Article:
A shellfish site off Trondra has been allowed to increase in size after being given the go-ahead by Shetland Islands Council.
East Voe Shellfish Ltd applied for planning permission to increase the length of four 200-metre twin headline longlines to 220 metres, retrospectively, as well as adding two 220-metre headrope longlines to the north of the existing mussel site at Whalsies Ayre in Stream Sound, south of Trondra.
Shetland Fishermen’s Association had initially objected to any extension as it thought it would inhibit the passage of vessels using the area.
Shetland Shellfish Management Organisation also raised similar concerns, although both bodies withdrew their objections after speaking to the applicant.
Scottish National Heritage and Marine Scotland had no objections but Burra and Trondra Community Council raised concerns about safe navigation through the shallow water channel. Members said they would rather see no more in the area.
The main objection arising from consultations came from the RSPB which argued that the development would mean exceeding the “carrying capacity” of the area.
Carrying capacity refers to the amount of shellfish than can be sustained within an area of water.
The SIC assesses applications for shellfish sites within an area of water based on its biological capacity.
The application had come in front of council planners earlier this year but was refused as it broke council rulings.
A report before members of the SIC planning committee on Tuesday stated: “The proposal is in breach of S7 as the Shetland Islands Council’s biological carrying capacity model indicates the body of water known as Stream Sound can support a total farmed biomass of 25.28 tonnes.
“The applicant’s proposal of having six 220-metre twin headline longlines deployed sequentially of two each year over three years is calculated to be capable of
producing around 71.5 tonnes of mussels, which is higher than 182.83 higher than carrying capacity.”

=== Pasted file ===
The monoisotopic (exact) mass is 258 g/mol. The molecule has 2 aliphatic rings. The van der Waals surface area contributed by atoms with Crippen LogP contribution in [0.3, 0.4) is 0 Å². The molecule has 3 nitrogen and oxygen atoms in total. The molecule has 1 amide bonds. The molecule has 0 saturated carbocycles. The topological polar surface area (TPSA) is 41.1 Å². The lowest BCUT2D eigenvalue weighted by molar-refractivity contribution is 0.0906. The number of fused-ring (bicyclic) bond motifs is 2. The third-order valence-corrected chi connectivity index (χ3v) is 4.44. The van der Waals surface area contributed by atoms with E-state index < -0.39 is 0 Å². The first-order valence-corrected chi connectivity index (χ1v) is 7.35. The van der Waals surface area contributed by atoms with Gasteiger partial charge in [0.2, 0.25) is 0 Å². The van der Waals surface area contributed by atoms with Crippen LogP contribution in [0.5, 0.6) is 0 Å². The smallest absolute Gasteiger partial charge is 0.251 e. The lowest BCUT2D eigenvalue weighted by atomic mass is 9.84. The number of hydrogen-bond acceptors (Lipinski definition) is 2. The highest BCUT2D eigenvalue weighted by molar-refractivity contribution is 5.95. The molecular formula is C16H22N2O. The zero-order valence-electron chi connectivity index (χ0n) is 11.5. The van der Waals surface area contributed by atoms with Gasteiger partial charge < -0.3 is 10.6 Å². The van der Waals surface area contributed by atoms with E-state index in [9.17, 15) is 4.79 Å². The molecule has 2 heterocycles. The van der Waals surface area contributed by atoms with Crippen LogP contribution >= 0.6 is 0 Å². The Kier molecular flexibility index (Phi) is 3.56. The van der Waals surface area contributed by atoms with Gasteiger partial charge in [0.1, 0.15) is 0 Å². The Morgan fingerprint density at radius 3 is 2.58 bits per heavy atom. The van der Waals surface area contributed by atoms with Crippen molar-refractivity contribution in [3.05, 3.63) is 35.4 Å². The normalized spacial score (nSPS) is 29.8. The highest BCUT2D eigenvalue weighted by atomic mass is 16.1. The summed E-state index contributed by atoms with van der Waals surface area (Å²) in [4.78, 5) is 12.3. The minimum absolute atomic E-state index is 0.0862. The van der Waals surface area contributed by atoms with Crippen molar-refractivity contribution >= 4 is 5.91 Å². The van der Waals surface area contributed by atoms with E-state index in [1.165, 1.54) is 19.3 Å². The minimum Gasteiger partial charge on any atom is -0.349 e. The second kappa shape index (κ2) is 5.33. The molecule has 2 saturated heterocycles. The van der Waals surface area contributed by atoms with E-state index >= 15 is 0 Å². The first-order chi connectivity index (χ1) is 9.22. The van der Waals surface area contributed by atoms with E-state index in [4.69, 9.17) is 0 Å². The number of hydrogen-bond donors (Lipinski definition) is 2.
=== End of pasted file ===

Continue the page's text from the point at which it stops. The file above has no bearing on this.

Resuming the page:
An appeal was heard on Tuesday in a bid to pass through the application.
East Voe Shellfish director Kenny Pottinger argued that he did not believe there would be any negative impact on carrying capacity.
He said he had farmed in the area for years and also owned other sites in the area so any detriment would be to his own farms.
Mr Pottinger provided the council with a hydrographic report and argued he was not increasing biomass on the site.
He also told planning committee members that his annual tonnage of mussels would not increase.
The two new lines, he said, were to allow a continued use of the site, with a harvest every year. The increase in line length was to allow the lines to stretch, with the same number of “droppers” for the mussels and no increase in biomass.
Mr Pottinger argued that the model used by the SIC was designed for voes, and did not provide an accurate results to a sound because of the difference in tidal flow.
“I’m down there every few days and I can see the water moving. I can see the tide and I ken the tide,” he said.
“I have had 120 tonnes off two different lines in that area and the mussels are still bigger than what the market wants it to be.”
Mr Pottinger said the year he yielded 120 tonnes “droppers were averaging about 9.4 kilos per metre and normally a really good dropper averages about six kilos a metre”.
Councillors backed proposals to increase the site.
Lerwick South member Peter Campbell moved to approve the application and he was seconded by Shetland Central councillor Davie Sandison.
Mr Campbell said: “I think two very significant players – Scottish Natural Heritage and Marine Scotland – are not likely to oppose anything that they would deem detrimental to the environment and have chosen not to raise any objections.
“I think the objection that has been made from an outside
body [the RSPB] is a standard
one. It just comes through every time.
“If the tonnage on the site is not going to be annually greater than it is at present … then we are not increasing the annual output of the site.”